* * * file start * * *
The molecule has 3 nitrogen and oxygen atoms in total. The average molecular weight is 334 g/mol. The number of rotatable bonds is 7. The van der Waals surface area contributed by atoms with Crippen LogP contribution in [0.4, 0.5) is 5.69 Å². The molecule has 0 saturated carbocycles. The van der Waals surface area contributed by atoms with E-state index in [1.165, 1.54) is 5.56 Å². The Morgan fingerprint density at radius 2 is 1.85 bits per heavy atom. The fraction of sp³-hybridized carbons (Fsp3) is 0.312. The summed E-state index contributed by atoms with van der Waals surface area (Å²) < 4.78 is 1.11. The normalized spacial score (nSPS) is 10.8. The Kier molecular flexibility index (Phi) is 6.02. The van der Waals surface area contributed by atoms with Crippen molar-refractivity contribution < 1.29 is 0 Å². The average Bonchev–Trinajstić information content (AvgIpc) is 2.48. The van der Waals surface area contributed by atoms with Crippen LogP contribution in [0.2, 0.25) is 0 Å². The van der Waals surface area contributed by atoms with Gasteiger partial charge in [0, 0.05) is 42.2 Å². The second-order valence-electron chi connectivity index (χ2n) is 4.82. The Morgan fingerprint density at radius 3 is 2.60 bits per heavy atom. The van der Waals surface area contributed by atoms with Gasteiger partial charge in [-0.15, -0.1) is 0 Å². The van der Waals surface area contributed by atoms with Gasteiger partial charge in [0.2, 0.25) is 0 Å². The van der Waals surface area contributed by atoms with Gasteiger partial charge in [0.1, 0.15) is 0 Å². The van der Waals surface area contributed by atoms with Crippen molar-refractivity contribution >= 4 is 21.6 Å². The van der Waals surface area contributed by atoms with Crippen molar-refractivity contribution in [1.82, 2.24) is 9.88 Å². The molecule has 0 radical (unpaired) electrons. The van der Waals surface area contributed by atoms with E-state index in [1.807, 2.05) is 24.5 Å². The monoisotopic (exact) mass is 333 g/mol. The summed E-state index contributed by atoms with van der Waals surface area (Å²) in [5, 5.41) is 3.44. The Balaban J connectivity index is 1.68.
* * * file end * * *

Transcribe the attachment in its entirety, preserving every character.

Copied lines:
The molecule has 3 nitrogen and oxygen atoms in total. The average molecular weight is 334 g/mol. The number of rotatable bonds is 7. The van der Waals surface area contributed by atoms with Crippen LogP contribution in [0.4, 0.5) is 5.69 Å². The molecule has 0 saturated carbocycles. The van der Waals surface area contributed by atoms with E-state index in [1.165, 1.54) is 5.56 Å². The Morgan fingerprint density at radius 2 is 1.85 bits per heavy atom. The fraction of sp³-hybridized carbons (Fsp3) is 0.312. The summed E-state index contributed by atoms with van der Waals surface area (Å²) < 4.78 is 1.11. The normalized spacial score (nSPS) is 10.8. The Kier molecular flexibility index (Phi) is 6.02. The van der Waals surface area contributed by atoms with Crippen molar-refractivity contribution < 1.29 is 0 Å². The average Bonchev–Trinajstić information content (AvgIpc) is 2.48. The van der Waals surface area contributed by atoms with Crippen LogP contribution in [0.2, 0.25) is 0 Å². The van der Waals surface area contributed by atoms with Gasteiger partial charge in [0, 0.05) is 42.2 Å². The second-order valence-electron chi connectivity index (χ2n) is 4.82. The Morgan fingerprint density at radius 3 is 2.60 bits per heavy atom. The van der Waals surface area contributed by atoms with Gasteiger partial charge in [-0.15, -0.1) is 0 Å². The van der Waals surface area contributed by atoms with Gasteiger partial charge in [0.2, 0.25) is 0 Å². The van der Waals surface area contributed by atoms with Gasteiger partial charge in [0.1, 0.15) is 0 Å². The van der Waals surface area contributed by atoms with Crippen molar-refractivity contribution >= 4 is 21.6 Å². The van der Waals surface area contributed by atoms with Crippen molar-refractivity contribution in [1.82, 2.24) is 9.88 Å². The molecule has 0 radical (unpaired) electrons. The van der Waals surface area contributed by atoms with E-state index in [1.807, 2.05) is 24.5 Å². The monoisotopic (exact) mass is 333 g/mol. The summed E-state index contributed by atoms with van der Waals surface area (Å²) in [5, 5.41) is 3.44. The Balaban J connectivity index is 1.68.